|The World Bank has confirmed that three candidates are in contention for the presidency [Reuters]|
US President Barack Obama has nominated Korean-American Jim Yong Kim to lead the World Bank – a job that emerging economies are contesting for the first time.
While Washington retains the largest single voting share and can expect the support of European nations and Japan, the bank’s second-largest voting member, some developing countries have also put through their nominations.
Angola, Nigeria and South Africa threw their support behind Nigerian economist and finance minister Ngozi Okonjo-Iweala, while Brazil put forward a nomination of Jose Antonio Ocampo, who previously served as head of Colombia’s national bank.
The World Bank board of member countries has promised to make a decision by the time of the IMF and World Bank semi-annual meetings on April 21. The current head of the global lender, Robert Zoellick, is due to step down in June.
|Jim Yong Kim, 52|
President of Dartmouth College, a US Ivy League university.
Born in South Korea, he grew up in rural Iowa in the US. Kim studied medicine and anthropology at Harvard and taught medicine in several universities.
Between 2003 and 2007, he led a World Health Organisation initiative to bring antiretroviral drugs to HIV/AIDS patients in developing countries.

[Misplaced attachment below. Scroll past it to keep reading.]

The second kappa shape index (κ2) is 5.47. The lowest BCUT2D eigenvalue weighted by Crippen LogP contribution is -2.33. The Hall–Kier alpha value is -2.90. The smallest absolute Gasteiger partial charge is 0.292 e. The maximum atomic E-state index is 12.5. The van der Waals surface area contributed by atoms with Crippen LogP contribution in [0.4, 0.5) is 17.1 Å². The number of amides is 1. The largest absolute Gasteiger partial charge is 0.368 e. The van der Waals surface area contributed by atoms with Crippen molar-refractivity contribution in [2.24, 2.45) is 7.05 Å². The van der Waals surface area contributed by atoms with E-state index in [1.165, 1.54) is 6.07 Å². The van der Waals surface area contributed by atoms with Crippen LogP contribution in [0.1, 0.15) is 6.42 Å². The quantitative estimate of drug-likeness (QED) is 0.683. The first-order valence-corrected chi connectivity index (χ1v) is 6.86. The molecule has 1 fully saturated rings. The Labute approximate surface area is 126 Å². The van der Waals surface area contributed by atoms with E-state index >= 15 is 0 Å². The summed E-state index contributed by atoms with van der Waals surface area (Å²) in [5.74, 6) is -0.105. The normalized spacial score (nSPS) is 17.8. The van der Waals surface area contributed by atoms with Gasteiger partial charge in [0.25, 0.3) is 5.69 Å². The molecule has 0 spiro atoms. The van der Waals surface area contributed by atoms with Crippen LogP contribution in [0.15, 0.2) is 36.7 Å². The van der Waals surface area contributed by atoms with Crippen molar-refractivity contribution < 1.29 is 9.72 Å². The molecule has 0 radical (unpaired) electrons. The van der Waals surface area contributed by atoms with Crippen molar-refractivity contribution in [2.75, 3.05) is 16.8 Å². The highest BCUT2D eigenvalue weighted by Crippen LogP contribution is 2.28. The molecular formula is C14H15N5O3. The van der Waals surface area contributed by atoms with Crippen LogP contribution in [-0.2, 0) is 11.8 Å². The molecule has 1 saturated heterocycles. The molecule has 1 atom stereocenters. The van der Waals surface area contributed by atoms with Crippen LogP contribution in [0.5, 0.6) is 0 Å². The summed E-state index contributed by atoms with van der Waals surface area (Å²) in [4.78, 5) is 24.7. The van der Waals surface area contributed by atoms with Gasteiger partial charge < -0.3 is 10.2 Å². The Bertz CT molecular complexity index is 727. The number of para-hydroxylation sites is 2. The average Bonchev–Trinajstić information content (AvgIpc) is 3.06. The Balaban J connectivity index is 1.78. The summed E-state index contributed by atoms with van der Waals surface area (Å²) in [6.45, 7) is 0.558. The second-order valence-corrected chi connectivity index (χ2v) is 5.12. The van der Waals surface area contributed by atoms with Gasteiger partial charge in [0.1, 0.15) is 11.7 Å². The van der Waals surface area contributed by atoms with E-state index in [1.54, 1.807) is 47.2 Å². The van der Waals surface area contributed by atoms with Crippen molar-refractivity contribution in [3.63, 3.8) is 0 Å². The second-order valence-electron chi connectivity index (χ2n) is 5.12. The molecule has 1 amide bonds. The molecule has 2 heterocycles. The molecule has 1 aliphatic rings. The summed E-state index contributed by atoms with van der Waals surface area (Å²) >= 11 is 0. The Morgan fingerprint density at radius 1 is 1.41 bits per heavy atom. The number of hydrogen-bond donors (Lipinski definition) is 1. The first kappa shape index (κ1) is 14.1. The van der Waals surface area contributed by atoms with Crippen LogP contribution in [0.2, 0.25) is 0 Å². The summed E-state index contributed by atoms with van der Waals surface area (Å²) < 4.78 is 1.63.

He co-founded a non-profit organisation, Partners in Health, which works with impoverished communities from Haiti to Russia.
His nomination is backed by the US, which traditionally appoints the head of the global development lender, and has drawn support from South Korea and France.
|Ngozi Okonjo-Iweala, 57|
An economist and the Nigerian finance minister who has spent more than two decades in numerous positions at the World Bank.
Okonjo-Iweala was born in southern Nigeria and studied economics at Harvard. She earned a doctorate in regional economics and development from the Massachusetts Institute of Technology.
In her most recent position at the Bank, she was managing director under current Word Bank chairman Robert Zoellick.
She was subsequently appointed by the new Nigerian government to oversee financial reforms.
Her nomination is supported by African countries, including Nigeria, South Africa and Angola.
|Jose Antonio Ocampo, 59|
Currently a professor at the School of International and Public Affairs at Columbia University in New York.
Ocampo is a US-trained economist and has served in the Colombian government as well as the UN.
He held the ministerial posts of agriculture minister and planning. He was also the chairman of Colombia’s Central Bank.
He was the executive secretary of the Economic Commission for Latin America and the Caribbean for six years.
From 2003-2007, he was UN under-secretary-general for economic and social affairs.
Ocampo was nominated for the role by Brazil.